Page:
As Secretary of State George P. Shultz was striving to put the finishing touches on the intermediate-range arms treaty in Geneva on Monday, President Reagan sought support for the agreement, telling political allies the pact is "a good bargain."
At the same time, Reagan carefully hedged his remarks against the possibility that the Dec. 7-10 U.S.-Soviet summit might not occur, mindful of the disappointment felt last month when Soviet leader Mikhail S. Gorbachev suddenly, and temporarily, cooled on the pact.
"I'll be meeting here in Washington with General Secretary Gorbachev, unless some hitch develops that we can't foresee," the President said, adding: "It would . . . be hasty to assume that we're at the point where we're ready to put pen to paper and sign the treaty. For one thing, in at least one important area--verification--the treaty is not yet complete."
White House advisers generally discounted any serious concern that the summit might still be postponed, even though they acknowledged that they do not know how Gorbachev reacted to the scuttling last week of plans for him to make a nationally televised speech to a joint session of Congress. The chances for an agreement appear excellent, they said, and Reagan himself said later he just meant to be "cagey" in speaking of a possible hitch.
Looking ahead to the effort to win Senate approval of the expected pact, the President asked for assistance "in convincing the Senate--if we once sign and when we once sign this--to ratify this treaty."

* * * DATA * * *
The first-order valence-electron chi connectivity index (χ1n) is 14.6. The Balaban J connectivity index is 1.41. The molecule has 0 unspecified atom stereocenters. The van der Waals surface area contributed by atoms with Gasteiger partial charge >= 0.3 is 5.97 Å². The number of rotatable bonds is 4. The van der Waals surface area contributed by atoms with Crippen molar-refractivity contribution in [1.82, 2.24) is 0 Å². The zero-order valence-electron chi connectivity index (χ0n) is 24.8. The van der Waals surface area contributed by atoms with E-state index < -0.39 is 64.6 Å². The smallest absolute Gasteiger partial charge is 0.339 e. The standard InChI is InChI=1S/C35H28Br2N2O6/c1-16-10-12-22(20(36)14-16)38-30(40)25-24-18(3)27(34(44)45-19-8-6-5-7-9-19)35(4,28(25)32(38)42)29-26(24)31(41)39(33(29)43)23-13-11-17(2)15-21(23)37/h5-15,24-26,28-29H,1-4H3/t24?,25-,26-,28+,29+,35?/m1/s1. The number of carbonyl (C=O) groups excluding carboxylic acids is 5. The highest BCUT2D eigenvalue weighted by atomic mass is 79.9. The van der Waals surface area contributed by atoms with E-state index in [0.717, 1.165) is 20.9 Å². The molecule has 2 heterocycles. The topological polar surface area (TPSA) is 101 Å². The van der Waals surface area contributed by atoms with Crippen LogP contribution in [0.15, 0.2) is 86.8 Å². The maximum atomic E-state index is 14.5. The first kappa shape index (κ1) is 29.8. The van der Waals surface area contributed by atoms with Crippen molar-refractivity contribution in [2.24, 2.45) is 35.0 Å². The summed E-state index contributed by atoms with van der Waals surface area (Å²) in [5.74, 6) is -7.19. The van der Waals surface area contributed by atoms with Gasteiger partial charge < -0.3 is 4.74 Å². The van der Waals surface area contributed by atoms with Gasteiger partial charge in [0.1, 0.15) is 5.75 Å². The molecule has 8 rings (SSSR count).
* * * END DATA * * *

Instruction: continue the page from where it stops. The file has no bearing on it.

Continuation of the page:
In the briefing for about 200 political allies and state and local officeholders who have supported him in the past, Reagan outlined his agenda for the remaining 14 months of his term, declaring: "We're turning on the gas, we're putting the pedal to the metal, as they say, and we're making tracks."
Along with the effort to achieve a peace agreement in Central America, ratification of the arms control treaty is emerging as the centerpiece of the Administration's foreign policy program in 1988. The pact, which Reagan and Gorbachev hope to sign during the Soviet leader's visit here, would eliminate the two superpowers' arsenals of ground-launched nuclear weapons with ranges of between 300 and 3,000 miles.
"If all goes well, we'll sign an agreement that will, for the first time in history, eliminate an entire class of U.S. and Soviet nuclear missiles," Reagan said. "It's a good bargain. For every nuclear warhead of our own we remove, they'll have to give up four."
The White House hopes the signing of the treaty will be a public relations bonanza. White House spokesman Marlin Fitzwater said Monday that Richard Wirthlin, Reagan's pollster, has conducted sessions with a sample group of citizens in Philadelphia to gauge public sentiment on the treaty. The results of such in-depth sessions are used to tailor the President's appeals on an issue to answer the public's concerns and maximize aspects of support.
In part, Reagan hopes to use possible fears about reduced missile protection to build support for his Strategic Defense Initiative (SDI), the space-based missile-defense program that has been excluded from arms control talks.
Today, on his way to his California ranch for the Thanksgiving holidays, Reagan is scheduled to stop in Denver for a public forum on the program, known as "Star Wars." He said he intends to "explain to the American people what we're talking about" in the costly and controversial proposal.